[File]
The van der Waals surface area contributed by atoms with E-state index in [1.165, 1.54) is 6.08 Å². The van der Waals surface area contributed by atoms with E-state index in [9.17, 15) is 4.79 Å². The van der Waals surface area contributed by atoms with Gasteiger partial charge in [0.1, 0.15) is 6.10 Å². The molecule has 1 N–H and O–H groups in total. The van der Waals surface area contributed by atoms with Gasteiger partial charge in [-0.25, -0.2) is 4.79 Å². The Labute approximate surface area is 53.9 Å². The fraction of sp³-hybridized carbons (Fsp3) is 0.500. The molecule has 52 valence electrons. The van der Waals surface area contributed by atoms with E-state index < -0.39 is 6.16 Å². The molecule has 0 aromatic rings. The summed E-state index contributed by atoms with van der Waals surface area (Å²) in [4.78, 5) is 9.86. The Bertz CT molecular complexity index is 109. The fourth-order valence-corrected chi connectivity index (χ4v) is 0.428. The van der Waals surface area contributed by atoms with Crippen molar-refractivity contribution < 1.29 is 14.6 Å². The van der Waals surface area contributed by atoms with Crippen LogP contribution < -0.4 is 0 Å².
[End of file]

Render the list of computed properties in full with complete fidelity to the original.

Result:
The van der Waals surface area contributed by atoms with E-state index in [1.165, 1.54) is 6.08 Å². The van der Waals surface area contributed by atoms with E-state index in [9.17, 15) is 4.79 Å². The van der Waals surface area contributed by atoms with Gasteiger partial charge in [0.1, 0.15) is 6.10 Å². The molecule has 1 N–H and O–H groups in total. The van der Waals surface area contributed by atoms with Gasteiger partial charge in [-0.25, -0.2) is 4.79 Å². The Labute approximate surface area is 53.9 Å². The fraction of sp³-hybridized carbons (Fsp3) is 0.500. The molecule has 52 valence electrons. The van der Waals surface area contributed by atoms with E-state index < -0.39 is 6.16 Å². The molecule has 0 aromatic rings. The summed E-state index contributed by atoms with van der Waals surface area (Å²) in [4.78, 5) is 9.86. The Bertz CT molecular complexity index is 109. The fourth-order valence-corrected chi connectivity index (χ4v) is 0.428. The van der Waals surface area contributed by atoms with Crippen molar-refractivity contribution < 1.29 is 14.6 Å². The van der Waals surface area contributed by atoms with Crippen LogP contribution < -0.4 is 0 Å².